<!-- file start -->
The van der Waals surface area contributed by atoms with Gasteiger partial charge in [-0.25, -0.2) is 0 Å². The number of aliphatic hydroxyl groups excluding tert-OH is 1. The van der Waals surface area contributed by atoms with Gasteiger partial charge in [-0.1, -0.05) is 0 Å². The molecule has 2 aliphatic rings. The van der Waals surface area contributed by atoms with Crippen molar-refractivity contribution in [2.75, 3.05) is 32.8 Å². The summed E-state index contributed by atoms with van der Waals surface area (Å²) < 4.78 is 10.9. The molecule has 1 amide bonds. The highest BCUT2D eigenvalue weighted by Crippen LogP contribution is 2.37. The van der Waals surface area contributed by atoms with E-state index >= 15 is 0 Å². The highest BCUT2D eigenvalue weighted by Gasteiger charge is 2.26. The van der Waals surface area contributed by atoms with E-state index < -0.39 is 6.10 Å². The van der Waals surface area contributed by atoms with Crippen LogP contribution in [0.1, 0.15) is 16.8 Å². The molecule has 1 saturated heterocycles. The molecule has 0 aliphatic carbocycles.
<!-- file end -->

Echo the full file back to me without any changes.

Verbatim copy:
The van der Waals surface area contributed by atoms with Gasteiger partial charge in [-0.25, -0.2) is 0 Å². The number of aliphatic hydroxyl groups excluding tert-OH is 1. The van der Waals surface area contributed by atoms with Gasteiger partial charge in [-0.1, -0.05) is 0 Å². The molecule has 2 aliphatic rings. The van der Waals surface area contributed by atoms with Crippen molar-refractivity contribution in [2.75, 3.05) is 32.8 Å². The summed E-state index contributed by atoms with van der Waals surface area (Å²) < 4.78 is 10.9. The molecule has 1 amide bonds. The highest BCUT2D eigenvalue weighted by Crippen LogP contribution is 2.37. The van der Waals surface area contributed by atoms with E-state index >= 15 is 0 Å². The highest BCUT2D eigenvalue weighted by Gasteiger charge is 2.26. The van der Waals surface area contributed by atoms with E-state index < -0.39 is 6.10 Å². The van der Waals surface area contributed by atoms with Crippen LogP contribution in [0.1, 0.15) is 16.8 Å². The molecule has 1 saturated heterocycles. The molecule has 0 aliphatic carbocycles.